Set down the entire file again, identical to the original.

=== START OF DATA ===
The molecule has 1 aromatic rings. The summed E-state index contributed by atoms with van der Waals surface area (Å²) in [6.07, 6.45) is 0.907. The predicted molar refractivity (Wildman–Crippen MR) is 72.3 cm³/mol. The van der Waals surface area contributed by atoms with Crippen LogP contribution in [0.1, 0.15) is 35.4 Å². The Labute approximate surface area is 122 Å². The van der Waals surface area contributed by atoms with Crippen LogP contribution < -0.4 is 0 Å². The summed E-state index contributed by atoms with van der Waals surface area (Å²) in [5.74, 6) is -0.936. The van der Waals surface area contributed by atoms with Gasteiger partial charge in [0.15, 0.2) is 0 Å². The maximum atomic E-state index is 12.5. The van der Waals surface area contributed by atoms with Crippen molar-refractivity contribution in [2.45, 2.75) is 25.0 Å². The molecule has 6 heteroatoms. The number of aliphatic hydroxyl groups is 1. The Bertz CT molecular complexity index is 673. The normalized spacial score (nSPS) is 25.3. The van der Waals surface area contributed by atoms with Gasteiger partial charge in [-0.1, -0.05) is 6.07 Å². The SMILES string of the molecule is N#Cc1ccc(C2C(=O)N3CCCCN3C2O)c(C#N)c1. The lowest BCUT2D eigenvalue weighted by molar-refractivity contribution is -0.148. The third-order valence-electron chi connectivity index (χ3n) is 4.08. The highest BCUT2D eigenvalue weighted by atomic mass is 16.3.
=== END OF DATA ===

The molecule has 1 aromatic rings. The summed E-state index contributed by atoms with van der Waals surface area (Å²) in [6.07, 6.45) is 0.907. The predicted molar refractivity (Wildman–Crippen MR) is 72.3 cm³/mol. The van der Waals surface area contributed by atoms with Crippen LogP contribution in [0.1, 0.15) is 35.4 Å². The Labute approximate surface area is 122 Å². The van der Waals surface area contributed by atoms with Crippen LogP contribution < -0.4 is 0 Å². The summed E-state index contributed by atoms with van der Waals surface area (Å²) in [5.74, 6) is -0.936. The van der Waals surface area contributed by atoms with Gasteiger partial charge in [0.15, 0.2) is 0 Å². The maximum atomic E-state index is 12.5. The van der Waals surface area contributed by atoms with Crippen molar-refractivity contribution in [2.45, 2.75) is 25.0 Å². The molecule has 6 heteroatoms. The number of aliphatic hydroxyl groups is 1. The Bertz CT molecular complexity index is 673. The normalized spacial score (nSPS) is 25.3. The van der Waals surface area contributed by atoms with Gasteiger partial charge in [-0.1, -0.05) is 6.07 Å². The SMILES string of the molecule is N#Cc1ccc(C2C(=O)N3CCCCN3C2O)c(C#N)c1. The lowest BCUT2D eigenvalue weighted by molar-refractivity contribution is -0.148. The third-order valence-electron chi connectivity index (χ3n) is 4.08. The highest BCUT2D eigenvalue weighted by atomic mass is 16.3.